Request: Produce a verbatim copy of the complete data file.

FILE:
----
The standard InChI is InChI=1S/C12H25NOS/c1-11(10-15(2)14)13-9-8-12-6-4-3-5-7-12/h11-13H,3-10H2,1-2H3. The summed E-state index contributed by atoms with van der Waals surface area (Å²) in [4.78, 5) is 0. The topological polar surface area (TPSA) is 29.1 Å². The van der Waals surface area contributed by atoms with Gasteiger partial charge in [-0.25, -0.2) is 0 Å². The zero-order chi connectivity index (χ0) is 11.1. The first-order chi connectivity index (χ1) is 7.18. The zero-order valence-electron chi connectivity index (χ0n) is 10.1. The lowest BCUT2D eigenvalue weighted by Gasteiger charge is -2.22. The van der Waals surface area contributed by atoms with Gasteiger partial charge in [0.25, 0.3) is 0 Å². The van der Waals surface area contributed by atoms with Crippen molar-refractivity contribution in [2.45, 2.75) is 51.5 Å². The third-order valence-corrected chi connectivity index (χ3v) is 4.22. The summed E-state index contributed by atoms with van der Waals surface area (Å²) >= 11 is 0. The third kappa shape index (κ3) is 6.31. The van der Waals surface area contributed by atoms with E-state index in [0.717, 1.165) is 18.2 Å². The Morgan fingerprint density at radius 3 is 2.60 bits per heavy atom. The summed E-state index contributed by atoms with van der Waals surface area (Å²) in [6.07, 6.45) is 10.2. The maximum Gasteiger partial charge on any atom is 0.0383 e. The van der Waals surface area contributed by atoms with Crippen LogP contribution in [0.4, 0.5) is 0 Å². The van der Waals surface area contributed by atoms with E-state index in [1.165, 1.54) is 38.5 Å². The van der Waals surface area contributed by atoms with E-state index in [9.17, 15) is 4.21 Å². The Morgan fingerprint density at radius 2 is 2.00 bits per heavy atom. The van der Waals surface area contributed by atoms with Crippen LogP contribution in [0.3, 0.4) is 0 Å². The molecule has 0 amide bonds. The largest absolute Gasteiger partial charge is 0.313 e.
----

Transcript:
The standard InChI is InChI=1S/C12H25NOS/c1-11(10-15(2)14)13-9-8-12-6-4-3-5-7-12/h11-13H,3-10H2,1-2H3. The summed E-state index contributed by atoms with van der Waals surface area (Å²) in [4.78, 5) is 0. The topological polar surface area (TPSA) is 29.1 Å². The van der Waals surface area contributed by atoms with Gasteiger partial charge in [-0.25, -0.2) is 0 Å². The zero-order chi connectivity index (χ0) is 11.1. The first-order chi connectivity index (χ1) is 7.18. The zero-order valence-electron chi connectivity index (χ0n) is 10.1. The lowest BCUT2D eigenvalue weighted by Gasteiger charge is -2.22. The van der Waals surface area contributed by atoms with Gasteiger partial charge in [0.25, 0.3) is 0 Å². The van der Waals surface area contributed by atoms with Crippen molar-refractivity contribution in [2.45, 2.75) is 51.5 Å². The third-order valence-corrected chi connectivity index (χ3v) is 4.22. The summed E-state index contributed by atoms with van der Waals surface area (Å²) >= 11 is 0. The third kappa shape index (κ3) is 6.31. The van der Waals surface area contributed by atoms with E-state index in [0.717, 1.165) is 18.2 Å². The Morgan fingerprint density at radius 3 is 2.60 bits per heavy atom. The summed E-state index contributed by atoms with van der Waals surface area (Å²) in [6.07, 6.45) is 10.2. The maximum Gasteiger partial charge on any atom is 0.0383 e. The van der Waals surface area contributed by atoms with Crippen LogP contribution in [0.4, 0.5) is 0 Å². The van der Waals surface area contributed by atoms with E-state index in [1.165, 1.54) is 38.5 Å². The van der Waals surface area contributed by atoms with E-state index in [9.17, 15) is 4.21 Å². The Morgan fingerprint density at radius 2 is 2.00 bits per heavy atom. The van der Waals surface area contributed by atoms with Crippen LogP contribution in [0.3, 0.4) is 0 Å². The molecule has 0 amide bonds. The largest absolute Gasteiger partial charge is 0.313 e.